“All signs were saying that the best they could have hoped for would be in [official] opposition,” this person said. “I don’t think they ever, ever, in their wildest dreams, thought there were going to end up with a majority government.”

Electoral reform became part of the Liberal platform on June 16, 2015, when the party released a position paper that said: “We are committed to ensuring that 2015 will be the last federal election conducted under the first-past-the-post voting system.”

According to Threehundredeight.com, which tracks political surveys across the country, the Liberals were running in third place in June 2015, based on an average of polls that month. The NDP was leading with 32.6 per cent support, having gained 4.1 points since May. The Conservatives were second with 28.6 per cent, having gained 1.6 points since the previous month. The Liberals had lost 2.1 points and were down to 26.3 per cent. Threehundredeight.com says June 2015 marked their worst showing for the Liberals since before Mr. Trudeau became leader in 2013 and that it was their 11th straight month of “stagnation or decline.”

This person with Liberal ties added that, even if they managed to eke out a minority government, it would not have been realistic to think an electoral-reform package could have been passed, given the co-operation that would have been needed from at least one of the other main parties.

However, he added that given how categorical the promise was, Mr. Trudeau “must have believed it was required. The mistake was setting a hard date around implementation.”

Kelly Carmichael, executive director for Fair Vote Canada, which advocates for proportional representation, said she spoke by telephone with Karina Gould (Burlington, Ont.), who was recently appointed the Democratic Institution minster, the night before the government said it was breaking its promise on electoral reform. She said the minister gave no indication during that call what was to come the next day.

“I had a conversation with her on the 31st [of January] and she said that she wasn’t fully briefed on the [electoral reform] file and needed more time,” she said. “The next morning she just walked up to the mike and killed it.”

Ms. Carmichael said: “I asked her if they were still on track to bring in [electoral-reform] legislation in May, and she told me that she still had to get fully briefed. She couldn’t comment on it because she felt she didn’t have enough information. … It would appear to me that this decision was made in the PMO, or that she was briefed on it and she just wasn’t telling us.”

Ms. Carmichael said Ms. Gould’s office initiated that phone call. “She reached out to me, and now I’m just not sure why. … She said she was just reaching out to stakeholders, introducing herself, and that we would all be working together, and she was looking forward to meeting, and she was going to set up a meeting in Ottawa.”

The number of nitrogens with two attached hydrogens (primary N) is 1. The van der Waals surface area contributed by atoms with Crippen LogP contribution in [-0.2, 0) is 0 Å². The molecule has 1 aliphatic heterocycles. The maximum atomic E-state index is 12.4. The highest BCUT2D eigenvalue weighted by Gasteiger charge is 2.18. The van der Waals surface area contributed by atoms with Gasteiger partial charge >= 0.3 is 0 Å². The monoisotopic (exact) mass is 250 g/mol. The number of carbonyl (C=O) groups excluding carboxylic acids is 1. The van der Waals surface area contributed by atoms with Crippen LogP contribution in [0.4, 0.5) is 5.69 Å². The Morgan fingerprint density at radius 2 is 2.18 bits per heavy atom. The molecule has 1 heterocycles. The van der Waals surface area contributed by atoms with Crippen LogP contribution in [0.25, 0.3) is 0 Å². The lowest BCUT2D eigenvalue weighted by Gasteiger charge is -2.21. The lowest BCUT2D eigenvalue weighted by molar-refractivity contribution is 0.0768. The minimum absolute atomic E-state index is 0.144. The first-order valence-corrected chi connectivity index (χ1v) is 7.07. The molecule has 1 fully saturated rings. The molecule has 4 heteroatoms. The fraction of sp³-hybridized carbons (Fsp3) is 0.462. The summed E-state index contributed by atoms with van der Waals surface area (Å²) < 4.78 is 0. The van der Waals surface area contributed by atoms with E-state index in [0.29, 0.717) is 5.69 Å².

Ms. Carmichael found it “shocking” that the government walked away from electoral reform, though she admitted that there were many “red flags” along the way that this was going to happen.

One thing was the interview Mr. Trudeau did with the French-language newspaper Le Devoir in October 2016 in which he said Canadians were telling him that “now we have a government we sort of like so electoral reform just doesn’t seem as much of a priority anymore.”

Ms. Carmichael said that “was a crazy thing to say, because it was never about him. It was never about who was in charge. It was about giving voters better democracy.”

She said there were signs the government was backing away from electoral reform almost immediately after the 2015 election, as many elected Liberal MPs who were on the record as supporting proportional representation suddenly took a more neutral stance publicly.

She said 43 Liberals who won their seats in the 2015 election, when surveyed by the group before the election, said they supported the principle of the numbers of seats in Parliament reflecting the proportion of votes a party gets.

Infrastructure Minister Amarjeet Sohi won his riding by one-tenth of a percentage point in 2015, and was on the record as supporting proportional representation. The Hill Times photograph by Jake Wright

The following cabinet ministers answered this way, according to data shared by Ms. Carmichael: Ms. Gould; former Democratic Institutions minister and now Status of Women Minister Maryam Monsef (Peterborough-Kawartha); Sport Minister Carla Qualtrough (Delta, B.C.); National Defence Minister Harjit Sajjan (Vancouver South, B.C.); Justice Minister Jody Wilson-Raybould (Vancouver Granville, B.C.); Environment Minister Catherine McKenna (Ottawa Centre, Ont.); Agriculture Minister Lawrence MacAulay (Cardigan, P.E.I.); Infrastructure Minister Amarjeet Sohi (Edmonton Mill Woods, Alta.); Natural Resources Minister Jim Carr (Winnipeg South Centre, Man.); and Employment Minister Patty Hajdu (Thunder Bay-Superior North, Ont.).

Brook Simpson, a spokesman for Mr. Sohi, acknowledged that the minister did indicate his support for proportional representation, but said that Mr. Sohi added in the questionnaire that he would “advocate for public consultations to amend the elections law and following those consultations I will support the recommendations that result from the public consultations.”

Mr. Simpson added that the electoral reform consultations that happened “showed that there is not the broad support needed for a change of this magnitude.”

Mr. Sohi won his riding by a slim margin in 2015 with 41.2 per cent of the vote compared to 41.1 per cent for Conservative incumbent Tim Uppal. Mr. Simpson did not address the question of whether Mr. Sohi was concerned what the broken promise on electoral reform would mean in the next election.

Liberal MP Karen McCrimmon (Kanata-Carleton, Ont.), among the MPs who answered yes to proportional representation in this survey, said in a letter response to one constituent, posted on Facebook, that said she has received “many letters and emails from concerned constituents” about the Liberals breaking their promise on electoral reform.

“I too am concerned about our current ‘first past the post’ system, and I have been an advocate for reforming our electoral system,” she wrote. “I remain convinced that a system that improves proportional representation is what is needed.”